THE JERUSALEM TAVERN, CLERKENWELL
Yes it’s a classic and an obvious choice, but there’s still no finer place to hunker down and enjoy a few pints of beer. And what beer it is. This Farringdon pub serves the full range of the very fine St Peter’s beers, including their Organic bitter, blackberry, nettle and gooseberry ales and a nice, wintry selection of stouts and porters. The building dates from 1720 and appears not to be have been redecorated since, with faded frescoes on the peeling walls. It oozes character, and it’s no surprise that it gets very busy just after work, so get there early or later to bag a table and settle in for a session.
55 Britton Street, EC1M 5UQ
THE TUDOR ROSE, MARYLEBONE
If Marylebone makes you think of up-market clothes shopping and made-over pubs, then think again. This slightly battered but atmospheric little boozer tucked away on the corner of Manchester Street and Blandford Street is the very definition of dark and dingy, with wooden interiors that suggest the early 1900s – spam fritters on the menu and adverts for long-forgotten tonics on the walls do little to dispel the olde worlde image. A louche gang of locals give it a cheerfully ragged air, and it’s quiet enough on an evening that you should be able to enjoy your Speckled Hen in cosy peace in front of the very welcome fire.
44 Blandford Street, W1U 7HS
THE GRENADIER, HYDE PARK CORNER
Lurking up a hidden mews street on the edge of Belgravia, The Grenadier was once the officer’s mess of the Grenadier Guards, used by Wellington himself. Its tiny bar area – all stripped oak floors, rickety furniture and walls decorated with regimental paraphernalia – is home to the country’s oldest pewter bar, where a frothy pint of London Pride awaits. Sausages are served at the bar, while two tiny side rooms act as a cosy, candle-lit restaurant. It’s also said to be the most haunted pub in London, thanks to a former Grenadier Guard who met his untimely end in the building’s basement after being caught cheating at cards. Beware!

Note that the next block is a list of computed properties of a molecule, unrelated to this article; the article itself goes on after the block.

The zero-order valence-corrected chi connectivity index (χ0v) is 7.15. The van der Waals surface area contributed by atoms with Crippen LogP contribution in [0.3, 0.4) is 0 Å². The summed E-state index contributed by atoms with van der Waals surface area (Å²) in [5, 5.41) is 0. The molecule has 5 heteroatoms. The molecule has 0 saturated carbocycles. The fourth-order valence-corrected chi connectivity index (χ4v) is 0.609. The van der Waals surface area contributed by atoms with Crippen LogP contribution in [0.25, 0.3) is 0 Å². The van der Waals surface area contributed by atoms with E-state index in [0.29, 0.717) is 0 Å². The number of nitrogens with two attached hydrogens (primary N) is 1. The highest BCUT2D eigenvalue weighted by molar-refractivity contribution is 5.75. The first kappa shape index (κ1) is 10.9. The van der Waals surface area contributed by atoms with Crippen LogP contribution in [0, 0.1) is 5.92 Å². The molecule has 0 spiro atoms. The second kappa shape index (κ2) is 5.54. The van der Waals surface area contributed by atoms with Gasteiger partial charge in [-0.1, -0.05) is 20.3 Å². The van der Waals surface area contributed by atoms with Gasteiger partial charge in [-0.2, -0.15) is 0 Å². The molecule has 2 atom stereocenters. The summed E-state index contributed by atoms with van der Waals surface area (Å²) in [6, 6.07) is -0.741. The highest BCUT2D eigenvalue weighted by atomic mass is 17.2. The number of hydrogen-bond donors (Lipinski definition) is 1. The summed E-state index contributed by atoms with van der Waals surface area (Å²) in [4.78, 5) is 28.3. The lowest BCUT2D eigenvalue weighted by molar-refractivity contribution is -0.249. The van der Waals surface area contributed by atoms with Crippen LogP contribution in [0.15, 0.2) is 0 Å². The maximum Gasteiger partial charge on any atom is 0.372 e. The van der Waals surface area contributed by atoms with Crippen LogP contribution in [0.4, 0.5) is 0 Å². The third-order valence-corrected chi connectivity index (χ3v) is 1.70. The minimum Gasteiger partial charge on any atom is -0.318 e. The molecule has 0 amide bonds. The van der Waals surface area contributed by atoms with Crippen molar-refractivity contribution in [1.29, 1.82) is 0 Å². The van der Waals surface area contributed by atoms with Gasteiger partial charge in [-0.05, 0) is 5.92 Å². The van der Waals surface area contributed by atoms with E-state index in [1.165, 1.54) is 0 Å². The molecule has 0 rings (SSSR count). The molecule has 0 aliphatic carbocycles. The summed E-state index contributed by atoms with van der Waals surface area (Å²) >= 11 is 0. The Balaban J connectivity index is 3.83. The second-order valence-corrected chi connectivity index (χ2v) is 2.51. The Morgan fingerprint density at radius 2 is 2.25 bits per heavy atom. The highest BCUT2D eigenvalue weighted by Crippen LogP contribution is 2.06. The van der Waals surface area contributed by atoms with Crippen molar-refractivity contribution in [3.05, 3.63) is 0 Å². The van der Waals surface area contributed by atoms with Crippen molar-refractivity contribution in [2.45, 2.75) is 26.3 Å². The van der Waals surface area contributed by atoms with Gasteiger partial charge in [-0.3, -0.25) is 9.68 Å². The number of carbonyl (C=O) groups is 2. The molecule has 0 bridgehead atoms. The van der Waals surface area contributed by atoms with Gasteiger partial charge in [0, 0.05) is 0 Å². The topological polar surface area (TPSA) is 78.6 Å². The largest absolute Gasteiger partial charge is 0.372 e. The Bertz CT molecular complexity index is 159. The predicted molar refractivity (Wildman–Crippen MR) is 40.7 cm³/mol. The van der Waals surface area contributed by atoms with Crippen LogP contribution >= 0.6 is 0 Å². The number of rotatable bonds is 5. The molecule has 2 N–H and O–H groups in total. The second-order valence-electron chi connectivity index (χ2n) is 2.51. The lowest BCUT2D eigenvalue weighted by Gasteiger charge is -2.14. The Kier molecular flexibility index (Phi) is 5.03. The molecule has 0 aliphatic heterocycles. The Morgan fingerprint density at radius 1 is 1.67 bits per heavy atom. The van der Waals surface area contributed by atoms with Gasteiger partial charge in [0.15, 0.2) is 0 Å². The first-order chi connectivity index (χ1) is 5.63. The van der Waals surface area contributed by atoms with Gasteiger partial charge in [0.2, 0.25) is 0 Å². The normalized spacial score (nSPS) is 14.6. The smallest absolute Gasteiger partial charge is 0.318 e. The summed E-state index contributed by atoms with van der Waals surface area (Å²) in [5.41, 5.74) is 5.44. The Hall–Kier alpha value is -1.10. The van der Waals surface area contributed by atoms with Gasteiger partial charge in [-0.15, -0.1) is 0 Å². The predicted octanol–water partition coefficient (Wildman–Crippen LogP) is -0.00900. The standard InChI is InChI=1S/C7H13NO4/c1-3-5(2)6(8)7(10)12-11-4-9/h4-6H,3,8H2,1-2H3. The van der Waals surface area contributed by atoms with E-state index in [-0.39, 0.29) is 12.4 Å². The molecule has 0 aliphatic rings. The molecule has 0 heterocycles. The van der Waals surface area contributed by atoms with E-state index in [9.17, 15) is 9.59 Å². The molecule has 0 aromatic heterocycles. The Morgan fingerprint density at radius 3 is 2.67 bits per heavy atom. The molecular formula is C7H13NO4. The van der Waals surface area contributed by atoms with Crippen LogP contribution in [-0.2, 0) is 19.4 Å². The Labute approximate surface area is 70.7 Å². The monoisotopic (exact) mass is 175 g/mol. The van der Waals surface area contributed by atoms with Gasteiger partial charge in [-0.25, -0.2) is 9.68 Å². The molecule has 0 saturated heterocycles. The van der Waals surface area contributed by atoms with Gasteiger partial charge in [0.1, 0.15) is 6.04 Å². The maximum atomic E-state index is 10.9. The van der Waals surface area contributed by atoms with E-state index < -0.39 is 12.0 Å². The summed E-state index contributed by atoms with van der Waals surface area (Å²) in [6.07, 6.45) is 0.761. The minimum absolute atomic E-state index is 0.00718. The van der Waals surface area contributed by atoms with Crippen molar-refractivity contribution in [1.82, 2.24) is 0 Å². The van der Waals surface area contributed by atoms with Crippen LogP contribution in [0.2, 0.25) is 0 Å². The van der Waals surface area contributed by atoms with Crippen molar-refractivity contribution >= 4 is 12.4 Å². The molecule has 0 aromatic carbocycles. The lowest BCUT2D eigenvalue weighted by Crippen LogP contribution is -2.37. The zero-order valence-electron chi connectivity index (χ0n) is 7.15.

18 Wilton Row, SW1X 7NR
CHESHIRE CHEESE, FLEET STREET
This ancient pub on Fleet Street is a City institution, and there’s a reason for that. An ancient and windy place with wooden walls and stone floors, you half expect to see a hobbit staggering around the corner carrying a pint of best. The current building was constructed after the Great Fire, but a pub stood here long before. Old-time boozers would undoubtedly recognise the two open fires on the ground floor, which provide ample warmth against the cold air. Booze is Sam Smith’s, which means that you won’t break the bank, although you might feel a bit rough in the morning.
145 Fleet Street, EC4A 2BU
THE BLACK FRIAR, BLACKFRIARS
You just can’t go wrong with a pub which has a statue of a portly, chortling monk on the front. This stone-cold classic London boozer – a peculiar, wedge-shaped place that was saved from demolition in the 60s following a campaign by John Betjeman – is a real rarity and stands out like a sore thumb here. The inside is a mad Art Nouveau jumble of religious mosaics of monks and fish which give you a strong impression that you are drinking in a Byzantine temple. There are also oblique slogans all over the walls (such as “Haste Is Slow”), which presumably make a lot more sense after a few pints.
174 Queen Victoria Street, City, EC4V 4EG
THE CAT’S BACK, WANDSWORTH
You’ll need a compass and an OS map to find your way to this hidden corner of Wandsworth, but the quest is worth it. A resolutely independent place in an 18th century building that’s somehow survived the area’s modern redevelopments, in the winter the Cat’’s Back is a dark, tremendously atmospheric place where candles flicker around a small room full of idiosyncratic pieces of old furniture (and a few idiosyncratic old locals), while strange artworks and ephemera populate the walls. Once a pub for the lightermen who worked the River Wandle, it now stocks local Wandle ale from the local Sambrook’s brewery.
86-88 Point Pleasant, SW18 1PP
THE ANTELOPE, BELGRAVIA
Its location in the heart of one of London’s smartest residential districts – right next to Eaton and Sloane Squares – means that The Antelope has more than its fair share of double-barrelled patrons. This is a delightful, happily old-fashioned little place and there are snug wooden booths in the front and a comfortable lounge area at the back, while a dark, panelled side-room acts as an inviting inner sanctum for those lucky enough to grab themselves a pew there. A good range of Fuller’s ales such as London Pride and ESB are available from the island bar that sits in the middle of the pub.
22 Eaton Terrace, SW1W 8EZ